There was an article over at The New York Times which seemed to indicate Sears is having a tough time of it these days. In short, it begs the question: Are we witnessing the decline of sears as we know it? Five years after the company merged with Kmart, the company is showing a 10% decrease in revenues. That compares to gains of over 30% from the likes of Walmart. Think that just speaks to how good Walmart is? Target showed an overall gain of over 24% and the aging Macy’s and JC Penny’s stores even went up by 5% and 6% respectively. Any way you slice it, Sears looks to be in trouble—and it’s hard to be surprised since they’ve spread themselves extremely thin, capturing every service market imaginable on top of splitting their stores between clothing and hardware.
Here was an interesting quote from the article which gave me pause:
Edward S. Lampert, the billionaire hedge fund manager who engineered the merger and is chairman of the company, has promised that Sears Holdings will be “unrecognizable” in 30 years. To drive sales, it is emphasizing online shopping, mobile apps and an Amazon.com-like marketplace with other vendors, along with heavy promotions in stores.
The Decline of Sears in 30 Years? Try 5
In 30 years? Sears may be extinct in 5-10 if it doesn’t make some radical changes. If anyone has paid attention, Sears has done a really poor job of keeping up with real estate markets and the progression of stores to newer locations and nicer neighborhoods. Instead, Sears seems to be physically, and economically, trapped back in the 80s, with locations that are (for the most part) older, and certainly not in the hottest markets where people like to shop en masse. Sears has around 2000 stores, and according to the article, around 1,500 of them aren’t much to look at.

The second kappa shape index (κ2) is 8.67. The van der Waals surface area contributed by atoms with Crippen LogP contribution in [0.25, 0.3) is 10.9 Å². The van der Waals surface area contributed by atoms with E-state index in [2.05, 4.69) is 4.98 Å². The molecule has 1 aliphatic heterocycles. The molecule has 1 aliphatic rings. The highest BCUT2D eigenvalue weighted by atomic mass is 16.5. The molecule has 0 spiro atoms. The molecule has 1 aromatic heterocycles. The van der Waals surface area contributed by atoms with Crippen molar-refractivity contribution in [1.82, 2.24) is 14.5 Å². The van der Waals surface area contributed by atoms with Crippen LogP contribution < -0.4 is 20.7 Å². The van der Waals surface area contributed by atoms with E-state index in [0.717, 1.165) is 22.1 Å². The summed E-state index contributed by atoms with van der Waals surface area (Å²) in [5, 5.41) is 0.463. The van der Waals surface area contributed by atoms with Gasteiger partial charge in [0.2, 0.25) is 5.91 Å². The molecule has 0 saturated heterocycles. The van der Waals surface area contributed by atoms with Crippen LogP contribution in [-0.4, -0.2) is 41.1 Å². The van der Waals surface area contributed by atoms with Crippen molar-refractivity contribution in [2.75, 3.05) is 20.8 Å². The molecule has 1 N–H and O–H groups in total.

On the appliance end, Sears is coming up against newcomers like Lowe’s and Home Depot, who are offering a one-stop shopping solution for homeowners. This year, Sears lost major appliance sales to both retailers and seems to be on the decline overall, while its competition is coming up fast. On the other hand, discount retailers like Wal-Mart and Target are loosening Sears’ grasp on housewares and clothing.
Can the Decline of Sears and the Freefall be Stopped?
So here’s the problem the article brings up: how does Sears pull out of this apparent nosedive? If they divulge themselves of older properties – who’s going to buy them up? Many of the strip malls and depressed locations are already facing abandonment and depreciation on an astounding level. As for the stores in the more populated and attractive locations, they can’t afford to either expand (to increase sales) or sell (to raise capital) – a conundrum which leaves them a bit of a lurch.
So, is a re-branding or renovation of existing properties in the works? Not as far as anyone can tell. The company has invested only a fraction of what other retailers like Target and Wal-Mart have put into their retail locations. Even publicly-traded Dollar stores seem to be outspending Sears. Given their issue with locations and reach, it’s no longer a surprise why Craftsman tools are now available at many Ace Hardware stores.
Taking a birds-eye view of the situation, and pulling from my own experiences, it’s hard to imagine how Sears, as it stands now, can exist 10 years from now (and I’m being generous on the timeline here). It seems that it’s making many of the same kind of mistakes Circuit City did in misevaluating the market and how to address a changing landscape of consumers, online shopping, and a movement towards larger one-size-fits-all retailers.
Will Sears still be recognizable (or even around) in 5 years? 10 years? The company has a market cap of $7.8 billion, but big companies have faced decline and have fallen in the past. Post your thoughts on Facebook.
Source: New York Times